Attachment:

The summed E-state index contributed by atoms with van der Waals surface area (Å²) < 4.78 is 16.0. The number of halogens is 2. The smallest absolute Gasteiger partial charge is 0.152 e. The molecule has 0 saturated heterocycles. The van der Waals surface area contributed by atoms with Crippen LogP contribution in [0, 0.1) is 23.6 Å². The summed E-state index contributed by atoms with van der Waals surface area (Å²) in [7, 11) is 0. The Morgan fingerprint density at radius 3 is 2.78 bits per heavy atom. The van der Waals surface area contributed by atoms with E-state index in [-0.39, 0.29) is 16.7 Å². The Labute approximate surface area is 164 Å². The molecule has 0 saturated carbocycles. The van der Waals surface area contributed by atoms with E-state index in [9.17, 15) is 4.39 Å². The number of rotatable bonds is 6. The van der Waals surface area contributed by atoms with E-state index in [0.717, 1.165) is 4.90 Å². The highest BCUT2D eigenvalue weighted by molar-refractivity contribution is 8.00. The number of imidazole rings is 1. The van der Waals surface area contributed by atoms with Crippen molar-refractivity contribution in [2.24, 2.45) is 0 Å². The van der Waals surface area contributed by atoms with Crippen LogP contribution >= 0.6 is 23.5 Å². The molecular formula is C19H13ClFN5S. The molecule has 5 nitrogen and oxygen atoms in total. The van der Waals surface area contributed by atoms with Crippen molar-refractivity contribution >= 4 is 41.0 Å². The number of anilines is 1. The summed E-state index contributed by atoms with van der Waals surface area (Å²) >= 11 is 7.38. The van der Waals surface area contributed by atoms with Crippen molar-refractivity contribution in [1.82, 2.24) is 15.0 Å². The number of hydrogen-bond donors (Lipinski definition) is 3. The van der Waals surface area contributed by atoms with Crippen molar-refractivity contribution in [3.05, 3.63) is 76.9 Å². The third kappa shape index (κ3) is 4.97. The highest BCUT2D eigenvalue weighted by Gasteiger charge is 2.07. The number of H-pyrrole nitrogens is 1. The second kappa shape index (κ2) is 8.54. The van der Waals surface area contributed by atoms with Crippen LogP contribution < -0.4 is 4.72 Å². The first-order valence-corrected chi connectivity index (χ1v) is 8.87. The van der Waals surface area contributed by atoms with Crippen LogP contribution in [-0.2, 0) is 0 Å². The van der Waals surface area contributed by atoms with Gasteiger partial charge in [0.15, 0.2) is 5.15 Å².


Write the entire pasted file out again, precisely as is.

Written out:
The summed E-state index contributed by atoms with van der Waals surface area (Å²) < 4.78 is 16.0. The number of halogens is 2. The smallest absolute Gasteiger partial charge is 0.152 e. The molecule has 0 saturated heterocycles. The van der Waals surface area contributed by atoms with Crippen LogP contribution in [0, 0.1) is 23.6 Å². The summed E-state index contributed by atoms with van der Waals surface area (Å²) in [7, 11) is 0. The Morgan fingerprint density at radius 3 is 2.78 bits per heavy atom. The van der Waals surface area contributed by atoms with E-state index in [-0.39, 0.29) is 16.7 Å². The Labute approximate surface area is 164 Å². The molecule has 0 saturated carbocycles. The van der Waals surface area contributed by atoms with E-state index in [9.17, 15) is 4.39 Å². The number of rotatable bonds is 6. The van der Waals surface area contributed by atoms with E-state index in [0.717, 1.165) is 4.90 Å². The highest BCUT2D eigenvalue weighted by molar-refractivity contribution is 8.00. The number of imidazole rings is 1. The van der Waals surface area contributed by atoms with Crippen molar-refractivity contribution in [2.24, 2.45) is 0 Å². The van der Waals surface area contributed by atoms with Crippen LogP contribution >= 0.6 is 23.5 Å². The molecular formula is C19H13ClFN5S. The molecule has 5 nitrogen and oxygen atoms in total. The van der Waals surface area contributed by atoms with Crippen molar-refractivity contribution >= 4 is 41.0 Å². The number of anilines is 1. The summed E-state index contributed by atoms with van der Waals surface area (Å²) >= 11 is 7.38. The van der Waals surface area contributed by atoms with Crippen molar-refractivity contribution in [1.82, 2.24) is 15.0 Å². The number of hydrogen-bond donors (Lipinski definition) is 3. The van der Waals surface area contributed by atoms with Crippen molar-refractivity contribution in [3.05, 3.63) is 76.9 Å². The third kappa shape index (κ3) is 4.97. The highest BCUT2D eigenvalue weighted by Gasteiger charge is 2.07. The number of H-pyrrole nitrogens is 1. The second kappa shape index (κ2) is 8.54. The van der Waals surface area contributed by atoms with Crippen LogP contribution < -0.4 is 4.72 Å². The first-order valence-corrected chi connectivity index (χ1v) is 8.87. The van der Waals surface area contributed by atoms with Crippen LogP contribution in [-0.2, 0) is 0 Å². The van der Waals surface area contributed by atoms with Gasteiger partial charge in [0.15, 0.2) is 5.15 Å².